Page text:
Action required:  Speak with your tax professional at least once during the year, to be sure you are making appropriate estimated tax payments.

State and Local Tax Registration

Many cities have tax filing requirements, and it can be annoying and expensive if you haven’t met their requirements. Los Angeles, for example, assesses tax on income above a specified level, but also has a requirement to register for a business license and renew it every year.

If you are operating outside the state in which you registered the company, you need to check on filing requirements. California, for example, is very aggressive about finding and taxing out-of-state businesses that do business there.

Action required: Learn the filing requirements, and follow them. They will find you if you don’t.

Auto Expense and Home Office

The S Corp can own a car, and deduct any allowable business expenses, but you may find it easier to keep the car in your own name, and submit for reimbursement any business mileage, documenting the locations, distances and business purpose of each trip. You would complete form 2106 on your personal return, and deduct the reimbursement. I often find it convenient and preferable to use the IRS standard mileage rate where eligible – it’s 53.5 cents per mile in 2017.

Similarly, assuming you meet the rigorous and very specific requirements, you can deduct an expense for the business use of your home office. Again, submit expense reports for reimbursement, detailing the square footage of your office space and the total size of your home, in addition to specific allocated costs such as rent, mortgage, utilities, etc.

Action required: Submit detailed expense reports, and have the company reimburse you. Do this before the end of the year.

An S Corporation can be a very useful business format, but there are rules that need to be followed to ensure you get all the appropriate benefits. And remember that an S Corp is not necessarily the best entity for you, depending on your situation and your objectives.

As always, speak to a tax professional before acting… and after!

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Buying a House … Residence vs Rental Property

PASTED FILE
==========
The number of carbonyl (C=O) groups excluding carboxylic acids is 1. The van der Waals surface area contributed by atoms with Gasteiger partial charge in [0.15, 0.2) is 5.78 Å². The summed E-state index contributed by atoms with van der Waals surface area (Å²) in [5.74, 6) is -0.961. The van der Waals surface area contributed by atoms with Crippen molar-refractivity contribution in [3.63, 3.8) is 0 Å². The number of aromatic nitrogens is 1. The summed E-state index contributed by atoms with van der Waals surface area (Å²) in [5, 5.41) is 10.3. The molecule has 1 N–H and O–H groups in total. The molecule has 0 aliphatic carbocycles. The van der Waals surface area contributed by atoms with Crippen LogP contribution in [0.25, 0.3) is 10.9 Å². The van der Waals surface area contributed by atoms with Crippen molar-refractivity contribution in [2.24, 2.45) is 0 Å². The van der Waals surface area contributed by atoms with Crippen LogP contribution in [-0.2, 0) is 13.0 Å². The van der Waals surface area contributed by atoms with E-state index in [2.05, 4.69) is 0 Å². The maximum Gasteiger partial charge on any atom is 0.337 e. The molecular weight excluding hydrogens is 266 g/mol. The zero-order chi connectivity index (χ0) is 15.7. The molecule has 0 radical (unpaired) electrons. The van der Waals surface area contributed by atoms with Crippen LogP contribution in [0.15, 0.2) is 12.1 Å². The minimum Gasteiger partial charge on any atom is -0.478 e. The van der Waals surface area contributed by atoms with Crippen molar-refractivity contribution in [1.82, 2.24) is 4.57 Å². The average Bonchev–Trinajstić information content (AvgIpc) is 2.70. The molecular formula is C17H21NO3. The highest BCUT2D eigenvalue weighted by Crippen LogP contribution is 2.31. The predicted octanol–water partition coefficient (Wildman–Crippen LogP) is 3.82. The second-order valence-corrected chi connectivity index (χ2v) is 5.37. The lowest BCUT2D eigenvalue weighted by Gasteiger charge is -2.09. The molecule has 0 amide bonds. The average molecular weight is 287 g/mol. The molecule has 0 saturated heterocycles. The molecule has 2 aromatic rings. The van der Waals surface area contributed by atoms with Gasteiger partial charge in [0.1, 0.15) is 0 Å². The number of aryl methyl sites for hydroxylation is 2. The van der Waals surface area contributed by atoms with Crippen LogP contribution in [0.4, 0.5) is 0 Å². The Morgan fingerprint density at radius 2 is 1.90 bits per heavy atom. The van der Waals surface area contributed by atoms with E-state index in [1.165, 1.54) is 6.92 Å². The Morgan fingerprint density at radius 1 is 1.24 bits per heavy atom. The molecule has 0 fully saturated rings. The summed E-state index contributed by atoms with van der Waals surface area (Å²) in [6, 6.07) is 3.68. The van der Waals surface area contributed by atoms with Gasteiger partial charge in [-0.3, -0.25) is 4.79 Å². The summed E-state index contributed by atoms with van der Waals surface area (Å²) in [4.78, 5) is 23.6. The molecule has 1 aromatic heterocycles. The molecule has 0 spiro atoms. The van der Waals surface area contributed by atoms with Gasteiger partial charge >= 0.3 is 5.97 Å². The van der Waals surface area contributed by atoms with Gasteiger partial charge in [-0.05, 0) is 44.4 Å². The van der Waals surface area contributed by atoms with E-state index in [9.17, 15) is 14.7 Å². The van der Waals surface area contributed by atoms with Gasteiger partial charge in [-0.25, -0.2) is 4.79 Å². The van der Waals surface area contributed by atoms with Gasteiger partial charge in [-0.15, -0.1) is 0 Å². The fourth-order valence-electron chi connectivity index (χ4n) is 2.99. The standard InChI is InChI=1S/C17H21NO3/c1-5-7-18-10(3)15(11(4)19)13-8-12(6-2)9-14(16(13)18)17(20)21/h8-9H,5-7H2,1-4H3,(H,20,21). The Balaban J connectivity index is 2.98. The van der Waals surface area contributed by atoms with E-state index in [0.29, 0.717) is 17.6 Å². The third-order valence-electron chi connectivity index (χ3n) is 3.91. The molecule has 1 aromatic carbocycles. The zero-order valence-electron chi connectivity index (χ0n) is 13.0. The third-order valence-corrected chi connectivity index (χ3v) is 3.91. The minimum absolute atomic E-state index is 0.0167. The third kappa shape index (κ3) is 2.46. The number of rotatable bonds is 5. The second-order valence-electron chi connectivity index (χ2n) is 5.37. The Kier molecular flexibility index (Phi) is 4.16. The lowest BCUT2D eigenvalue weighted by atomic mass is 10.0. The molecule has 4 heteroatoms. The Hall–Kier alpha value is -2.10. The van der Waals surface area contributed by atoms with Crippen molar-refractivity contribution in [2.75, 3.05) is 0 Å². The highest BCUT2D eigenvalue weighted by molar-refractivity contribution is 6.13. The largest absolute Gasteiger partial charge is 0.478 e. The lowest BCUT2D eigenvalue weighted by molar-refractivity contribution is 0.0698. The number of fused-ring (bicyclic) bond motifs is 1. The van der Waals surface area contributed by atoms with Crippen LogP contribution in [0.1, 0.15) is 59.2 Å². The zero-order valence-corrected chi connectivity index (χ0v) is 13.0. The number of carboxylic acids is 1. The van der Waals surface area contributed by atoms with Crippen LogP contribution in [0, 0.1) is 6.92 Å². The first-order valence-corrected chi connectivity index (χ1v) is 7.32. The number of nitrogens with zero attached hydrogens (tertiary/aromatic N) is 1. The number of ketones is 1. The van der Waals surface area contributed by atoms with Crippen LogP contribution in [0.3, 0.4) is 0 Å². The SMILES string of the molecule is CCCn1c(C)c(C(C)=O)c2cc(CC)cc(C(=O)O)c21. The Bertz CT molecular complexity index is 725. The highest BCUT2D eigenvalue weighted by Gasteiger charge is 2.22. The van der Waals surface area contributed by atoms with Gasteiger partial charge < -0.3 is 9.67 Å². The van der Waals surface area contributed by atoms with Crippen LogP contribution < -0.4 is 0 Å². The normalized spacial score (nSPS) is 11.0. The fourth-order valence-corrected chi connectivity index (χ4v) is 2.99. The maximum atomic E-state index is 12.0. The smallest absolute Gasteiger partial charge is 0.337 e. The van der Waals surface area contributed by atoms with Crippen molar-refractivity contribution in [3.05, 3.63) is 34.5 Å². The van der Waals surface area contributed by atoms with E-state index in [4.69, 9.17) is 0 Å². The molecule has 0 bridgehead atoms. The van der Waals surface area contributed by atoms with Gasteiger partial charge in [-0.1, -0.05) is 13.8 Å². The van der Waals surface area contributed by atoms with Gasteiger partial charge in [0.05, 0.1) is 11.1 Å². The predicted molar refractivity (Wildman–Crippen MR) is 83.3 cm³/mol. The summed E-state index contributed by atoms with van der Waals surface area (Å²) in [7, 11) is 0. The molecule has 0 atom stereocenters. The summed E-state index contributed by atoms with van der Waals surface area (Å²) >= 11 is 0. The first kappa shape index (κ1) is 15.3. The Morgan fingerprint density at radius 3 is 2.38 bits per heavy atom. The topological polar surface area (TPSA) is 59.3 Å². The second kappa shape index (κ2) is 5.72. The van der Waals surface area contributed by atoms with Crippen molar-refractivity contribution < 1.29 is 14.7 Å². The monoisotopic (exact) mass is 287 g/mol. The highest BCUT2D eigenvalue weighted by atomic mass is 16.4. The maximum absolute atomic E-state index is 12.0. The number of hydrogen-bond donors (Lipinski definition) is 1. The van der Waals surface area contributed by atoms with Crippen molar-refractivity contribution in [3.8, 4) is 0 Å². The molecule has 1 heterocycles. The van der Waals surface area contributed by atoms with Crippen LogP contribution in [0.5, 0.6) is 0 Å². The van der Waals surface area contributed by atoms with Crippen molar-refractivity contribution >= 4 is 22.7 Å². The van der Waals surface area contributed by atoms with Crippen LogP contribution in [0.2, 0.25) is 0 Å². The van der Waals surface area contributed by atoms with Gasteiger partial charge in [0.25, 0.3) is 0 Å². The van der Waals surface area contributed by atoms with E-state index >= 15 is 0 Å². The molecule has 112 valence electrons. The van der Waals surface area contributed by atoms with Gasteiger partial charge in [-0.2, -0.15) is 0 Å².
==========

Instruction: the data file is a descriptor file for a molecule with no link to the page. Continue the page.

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A common question my clients ask is “Should I buy a house?” A logical extension of the question is “Should I live in the house, or would I be better off renting it out?”

Actually, the question is more often phrased “What are the tax benefits of buying a house?” This can result in a barrage of technical information that doesn’t answer the real question.

THE TAX STUFF

Let’s get the technical tax stuff out of the way:

–  The interest portion of your mortgage payment and your property taxes are tax deductible
–  If you rent out the property, you can also deduct operating expenses like repairs, utilities and management fees
–  If you rent out the property, you can also deduct depreciation. The house itself is depreciated over 27.5 years. Improvements, furnishings and appliances are depreciated at faster rates
–  If you live in the house for more than 2 years, you don’t have to pay tax on the first $250,000 of capital appreciation – the exemption is $500,000 if you’re married and file a joint return
–  If you make under $100,000 you can deduct rental losses on your tax return. But if you make between $100,000 and $150,000, the deduction phases out to zero. The good news is you can deduct the disallowed losses when you sell the house
–  If you rent the property, your gain on sale is taxed at capital gains rates, which are lower than regular rates. Depreciation you deducted is recaptured at regular rates
–  If you pay Alternative Minimum Tax, all bets are off…but if you live in the house, your mortgage interest is a deduction for AMT purposes

There’s the barrage of information. Do you know what you want to do now? I don’t think so.

WHAT YOU”RE TRYING TO ACCOMPLISH

Living in your house accomplishes three main objectives:

– You stop paying rent to somebody else
– Tax deductions for mortgage interest and property taxes make your monthly payments more affordable
– With a relatively small down payment, you get the benefit of the full amount of any gain on sale. It’s not unusual to make a gain as big as your down payment. That’s a 100% return on your investment – and $250,000 or $500,000 of the gain is tax-free

When you rent out your house, the objective is to bring in enough rental income to cover your cash payments for mortgage, property tax and operating expenses. Depreciation doesn’t affect your cash flow, but it can be used to create losses for tax purposes if you are in an income range to benefit from the deduction. I’m sure there are places where you can generate positive cash flow from a rental home, while paying no tax because of the depreciation deduction. A few years ago I worked with a Midwest homebuilder where we marketed houses for exactly that business model, but I now live in Southern California, and positive cash flow is only a dream.

Your income mostly comes from the gain you make when you sell the house. This gain is taxable, but it’s taxed at a lower rate than your regular income.

The downside of renting out your house is that you still have to live somewhere. Any profit you make will be reduced by the rent you pay. If you already own your home, of course, that’s not an issue.

RESIDENCE OR RENTAL – WHICH IS BETTER?

Here’s an example that compares the results of living in your home and renting it out.